Report: Canada has no problem securing patents, but struggles with commercialization

A new study by the Impact Centre at the University of Toronto suggests that Canada doesn’t have a problem securing patents for its inventions; it has a problem of commercializing them.

The study, Canada’s Patent Puzzle, looked at economic, patenting, and company data from several sources, including Organisation for Economic Co-operation and Development’s (OECD) Gross Domestic Product and Triadic Patent Families data, Forbes’ Global 2000 List, and Research Infosource’s list of the top 100 R&D spenders in Canada.

Specifically, the study examined and compared the patenting practices of small and large firms, and the issuance of patents in Canada’s largest market (the US). The Impact Centre calls the way Canadians have looked at patents so far as “fundamentally flawed.”

“When we look at the trend in patent assignments, it becomes clear that Canada has a commercialization problem that is not fully understood.”

For the study, the Impact Centre assessed Canada’s ability to innovate by looking at how the number of patents granted to Canadians in the US has changed over the last decade. The study found that Canada’s success in obtaining patent grants in the US has improved by 143 percent over the last ten years. The number of patents with one or more Canadian inventors rose from 3,661 in 2005 to 8,903 patents in 2015, placing Canada eighth on a per GDP basis against competitor countries in 2015.

When looking at whether Canada’s future depends on its ability to conduct research locally and benefit from its eventual commercialization, the Impact Centre’s study revealed a “disturbing” trend. This was particularly because Canada ranked third in the number of patents where the underlying research of an invention was done in Canada, but the patent was assigned to another country.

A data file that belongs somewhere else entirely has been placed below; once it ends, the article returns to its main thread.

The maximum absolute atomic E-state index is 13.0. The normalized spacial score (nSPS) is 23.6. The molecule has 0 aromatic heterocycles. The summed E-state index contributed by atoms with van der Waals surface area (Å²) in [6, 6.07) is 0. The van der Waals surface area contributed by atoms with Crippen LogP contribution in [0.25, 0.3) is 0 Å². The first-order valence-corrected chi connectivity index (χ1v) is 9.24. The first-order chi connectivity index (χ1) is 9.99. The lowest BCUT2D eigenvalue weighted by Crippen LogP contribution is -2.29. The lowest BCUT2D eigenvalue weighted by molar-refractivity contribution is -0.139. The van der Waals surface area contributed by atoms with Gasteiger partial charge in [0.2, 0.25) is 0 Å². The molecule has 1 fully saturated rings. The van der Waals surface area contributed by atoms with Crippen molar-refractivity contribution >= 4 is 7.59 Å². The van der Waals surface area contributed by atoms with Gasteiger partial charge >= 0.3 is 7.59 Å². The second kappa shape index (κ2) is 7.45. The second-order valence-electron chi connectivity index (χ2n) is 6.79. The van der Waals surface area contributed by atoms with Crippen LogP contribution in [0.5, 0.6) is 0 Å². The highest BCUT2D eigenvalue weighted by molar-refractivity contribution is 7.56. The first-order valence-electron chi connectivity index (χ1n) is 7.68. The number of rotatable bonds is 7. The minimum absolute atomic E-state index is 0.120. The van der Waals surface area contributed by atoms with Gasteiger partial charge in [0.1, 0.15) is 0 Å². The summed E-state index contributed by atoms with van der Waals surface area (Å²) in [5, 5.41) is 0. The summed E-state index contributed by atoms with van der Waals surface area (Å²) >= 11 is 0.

impact centre

Specifically, of all the patents that were issued in the US in 2015 for inventions made in Canada, 55 percent were assigned to another country, suggesting that Canada earns a return through commercialization for less than half of the patents granted in the US to Canadian inventors.

“In fact, when we look at the trend in patent assignments, it becomes clear that Canada has a commercialization problem that is not fully understood,” the report reads. “The percentage of US patents with Canadian inventors that were eventually assigned to other countries has grown from 45 percent in 2005 to 58 percent in 2016.”

Following these findings, the Impact Centre highlighted that for a long time, Canada’s discussion has been focused on its inability to patent in general, when the real issue is about retaining the economic and social benefits from Canadian inventions that are assigned in different jurisdictions.

“While foreign subsidiaries like Ericsson, Cisco, and IBM undertake R&D in Canada, they assign their patents to other regions.”

“While we rank in the middle of the pack in generating inventions that are patentable in our primary export market, we rank near the bottom in terms of ability to gain commercial benefit from them,” the report reads. “Canada’s critical challenge is not a failure to turn invention into innovation. Our challenge is to ensure that Canada retains some of the economic and social benefits from our innovation activities.”

To look at the patenting practices of leading Canadian firms, the Impact Centre analyzed research from Research Infosource, which publishes an annual list of the top 100 R&D spenders in Canada.

Impact Centre’s analysis found that 1,625 US patents are created by Canadian R&D firms based on their Canadian work. The analysis also indicated that a notable fraction of large international firms with a subsidiary in Canada do not assign their US patents to their Canadian offices, but rather the parent business located in other regions of the world.

While foreign subsidiaries like Ericsson, Cisco, and IBM undertake R&D in Canada, they assign their patents to other regions. “In fact, 96 percent of the patents granted and R&D undertaken by the 17 leading foreign subsidiaries will benefit another country when commercialized,” the report reads.

This is not the Impact Centre’s first report that indicates that Canada has been focusing more on R&aD than commercialization. Earlier this month, the Centre released a report that found that Canadian tech companies are delaying investment in marketing and sales activities in favour of investing in R&D, which the Centre says can delay their revenue and growth in the long run.

Overall, the Impact Centre’s findings suggest that it’s important to look at firm level behaviour to properly capture the realities of innovation and Canada’s performance. It also recommends continuously challenging Canada’s approach to analyzing its record in R&D and innovation, and ensuring that investing in R&D will eventually lead to more commercialization, patents, and improved productivity.

Amira Zubairi

Amira Zubairi

Amira Zubairi is a staff writer and content creator at BetaKit with a strong interest in Canadian startup, business, and legal tech news. In her free time, Amira indulges in baking desserts, working out, and watching legal shows.